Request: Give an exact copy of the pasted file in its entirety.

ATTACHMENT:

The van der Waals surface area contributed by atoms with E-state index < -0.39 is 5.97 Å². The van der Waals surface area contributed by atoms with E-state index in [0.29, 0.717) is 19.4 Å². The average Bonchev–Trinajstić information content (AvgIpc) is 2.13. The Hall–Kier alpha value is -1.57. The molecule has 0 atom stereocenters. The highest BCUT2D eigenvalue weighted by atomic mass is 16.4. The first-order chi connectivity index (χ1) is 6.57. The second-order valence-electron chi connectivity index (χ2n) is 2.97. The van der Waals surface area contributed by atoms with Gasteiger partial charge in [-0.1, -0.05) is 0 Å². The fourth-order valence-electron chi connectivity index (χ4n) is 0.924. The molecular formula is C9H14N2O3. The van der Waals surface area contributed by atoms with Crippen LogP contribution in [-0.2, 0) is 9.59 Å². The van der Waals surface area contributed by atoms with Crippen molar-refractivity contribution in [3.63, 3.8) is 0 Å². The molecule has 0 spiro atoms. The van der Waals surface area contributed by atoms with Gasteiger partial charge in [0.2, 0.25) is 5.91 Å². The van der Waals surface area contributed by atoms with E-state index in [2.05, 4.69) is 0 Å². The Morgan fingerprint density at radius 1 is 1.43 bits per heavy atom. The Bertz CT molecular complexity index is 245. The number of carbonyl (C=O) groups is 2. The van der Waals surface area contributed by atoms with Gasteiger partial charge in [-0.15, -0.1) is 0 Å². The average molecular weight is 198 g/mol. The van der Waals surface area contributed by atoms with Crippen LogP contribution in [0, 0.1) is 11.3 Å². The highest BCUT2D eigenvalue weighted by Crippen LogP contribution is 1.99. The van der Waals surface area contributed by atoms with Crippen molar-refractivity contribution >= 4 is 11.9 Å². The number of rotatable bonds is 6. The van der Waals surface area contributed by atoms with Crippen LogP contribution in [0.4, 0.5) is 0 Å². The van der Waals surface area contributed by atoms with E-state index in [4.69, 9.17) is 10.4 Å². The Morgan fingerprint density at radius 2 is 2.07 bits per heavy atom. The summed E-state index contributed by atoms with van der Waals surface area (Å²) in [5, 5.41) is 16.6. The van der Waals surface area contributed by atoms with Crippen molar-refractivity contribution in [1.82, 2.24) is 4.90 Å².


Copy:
The van der Waals surface area contributed by atoms with E-state index < -0.39 is 5.97 Å². The van der Waals surface area contributed by atoms with E-state index in [0.29, 0.717) is 19.4 Å². The average Bonchev–Trinajstić information content (AvgIpc) is 2.13. The Hall–Kier alpha value is -1.57. The molecule has 0 atom stereocenters. The highest BCUT2D eigenvalue weighted by atomic mass is 16.4. The first-order chi connectivity index (χ1) is 6.57. The second-order valence-electron chi connectivity index (χ2n) is 2.97. The van der Waals surface area contributed by atoms with Gasteiger partial charge in [-0.1, -0.05) is 0 Å². The fourth-order valence-electron chi connectivity index (χ4n) is 0.924. The molecular formula is C9H14N2O3. The van der Waals surface area contributed by atoms with Crippen LogP contribution in [-0.2, 0) is 9.59 Å². The van der Waals surface area contributed by atoms with Crippen molar-refractivity contribution in [3.63, 3.8) is 0 Å². The molecule has 0 spiro atoms. The van der Waals surface area contributed by atoms with Gasteiger partial charge in [0.2, 0.25) is 5.91 Å². The van der Waals surface area contributed by atoms with E-state index in [2.05, 4.69) is 0 Å². The Morgan fingerprint density at radius 1 is 1.43 bits per heavy atom. The Bertz CT molecular complexity index is 245. The number of carbonyl (C=O) groups is 2. The van der Waals surface area contributed by atoms with Gasteiger partial charge in [-0.15, -0.1) is 0 Å². The average molecular weight is 198 g/mol. The van der Waals surface area contributed by atoms with Crippen LogP contribution in [0, 0.1) is 11.3 Å². The highest BCUT2D eigenvalue weighted by Crippen LogP contribution is 1.99. The van der Waals surface area contributed by atoms with Crippen molar-refractivity contribution >= 4 is 11.9 Å². The number of rotatable bonds is 6. The van der Waals surface area contributed by atoms with Crippen LogP contribution in [0.4, 0.5) is 0 Å². The van der Waals surface area contributed by atoms with E-state index in [4.69, 9.17) is 10.4 Å². The Morgan fingerprint density at radius 2 is 2.07 bits per heavy atom. The summed E-state index contributed by atoms with van der Waals surface area (Å²) in [5, 5.41) is 16.6. The van der Waals surface area contributed by atoms with Crippen molar-refractivity contribution in [1.82, 2.24) is 4.90 Å².